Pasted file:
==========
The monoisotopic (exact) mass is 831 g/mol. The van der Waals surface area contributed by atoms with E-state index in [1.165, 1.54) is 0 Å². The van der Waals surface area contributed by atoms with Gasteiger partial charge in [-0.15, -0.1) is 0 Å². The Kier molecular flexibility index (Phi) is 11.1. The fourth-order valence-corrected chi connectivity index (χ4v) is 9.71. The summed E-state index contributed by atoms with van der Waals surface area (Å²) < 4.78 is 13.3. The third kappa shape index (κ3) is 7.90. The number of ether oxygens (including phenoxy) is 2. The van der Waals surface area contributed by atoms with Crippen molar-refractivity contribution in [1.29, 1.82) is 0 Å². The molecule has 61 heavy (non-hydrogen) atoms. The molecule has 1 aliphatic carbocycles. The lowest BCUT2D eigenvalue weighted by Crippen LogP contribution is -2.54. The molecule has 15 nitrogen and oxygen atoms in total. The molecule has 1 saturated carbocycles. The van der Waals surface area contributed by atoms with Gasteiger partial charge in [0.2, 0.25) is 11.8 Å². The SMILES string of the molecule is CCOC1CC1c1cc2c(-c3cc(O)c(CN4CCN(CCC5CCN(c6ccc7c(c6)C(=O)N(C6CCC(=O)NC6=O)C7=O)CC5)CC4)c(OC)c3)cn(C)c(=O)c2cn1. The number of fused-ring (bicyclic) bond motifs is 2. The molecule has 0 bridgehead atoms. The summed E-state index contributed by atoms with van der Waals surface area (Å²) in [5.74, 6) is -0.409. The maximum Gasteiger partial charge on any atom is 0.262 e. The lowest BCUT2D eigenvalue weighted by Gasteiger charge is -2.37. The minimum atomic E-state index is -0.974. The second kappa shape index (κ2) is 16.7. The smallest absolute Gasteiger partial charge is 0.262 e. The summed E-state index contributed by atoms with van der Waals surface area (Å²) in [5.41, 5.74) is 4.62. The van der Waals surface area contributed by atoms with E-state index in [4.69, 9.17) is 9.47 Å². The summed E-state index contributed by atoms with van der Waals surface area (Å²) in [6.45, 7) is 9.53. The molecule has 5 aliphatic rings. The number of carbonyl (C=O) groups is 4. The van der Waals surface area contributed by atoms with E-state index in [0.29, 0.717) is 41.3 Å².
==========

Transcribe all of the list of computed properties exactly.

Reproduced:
The monoisotopic (exact) mass is 831 g/mol. The van der Waals surface area contributed by atoms with E-state index in [1.165, 1.54) is 0 Å². The van der Waals surface area contributed by atoms with Gasteiger partial charge in [-0.15, -0.1) is 0 Å². The Kier molecular flexibility index (Phi) is 11.1. The fourth-order valence-corrected chi connectivity index (χ4v) is 9.71. The summed E-state index contributed by atoms with van der Waals surface area (Å²) < 4.78 is 13.3. The third kappa shape index (κ3) is 7.90. The number of ether oxygens (including phenoxy) is 2. The van der Waals surface area contributed by atoms with Crippen molar-refractivity contribution in [1.29, 1.82) is 0 Å². The molecule has 61 heavy (non-hydrogen) atoms. The molecule has 1 aliphatic carbocycles. The lowest BCUT2D eigenvalue weighted by Crippen LogP contribution is -2.54. The molecule has 15 nitrogen and oxygen atoms in total. The molecule has 1 saturated carbocycles. The van der Waals surface area contributed by atoms with Gasteiger partial charge in [0.2, 0.25) is 11.8 Å². The SMILES string of the molecule is CCOC1CC1c1cc2c(-c3cc(O)c(CN4CCN(CCC5CCN(c6ccc7c(c6)C(=O)N(C6CCC(=O)NC6=O)C7=O)CC5)CC4)c(OC)c3)cn(C)c(=O)c2cn1. The number of fused-ring (bicyclic) bond motifs is 2. The molecule has 0 bridgehead atoms. The summed E-state index contributed by atoms with van der Waals surface area (Å²) in [5.74, 6) is -0.409. The maximum Gasteiger partial charge on any atom is 0.262 e. The lowest BCUT2D eigenvalue weighted by Gasteiger charge is -2.37. The minimum atomic E-state index is -0.974. The second kappa shape index (κ2) is 16.7. The smallest absolute Gasteiger partial charge is 0.262 e. The summed E-state index contributed by atoms with van der Waals surface area (Å²) in [5.41, 5.74) is 4.62. The van der Waals surface area contributed by atoms with E-state index in [4.69, 9.17) is 9.47 Å². The summed E-state index contributed by atoms with van der Waals surface area (Å²) in [6.45, 7) is 9.53. The molecule has 5 aliphatic rings. The number of carbonyl (C=O) groups is 4. The van der Waals surface area contributed by atoms with E-state index in [0.29, 0.717) is 41.3 Å².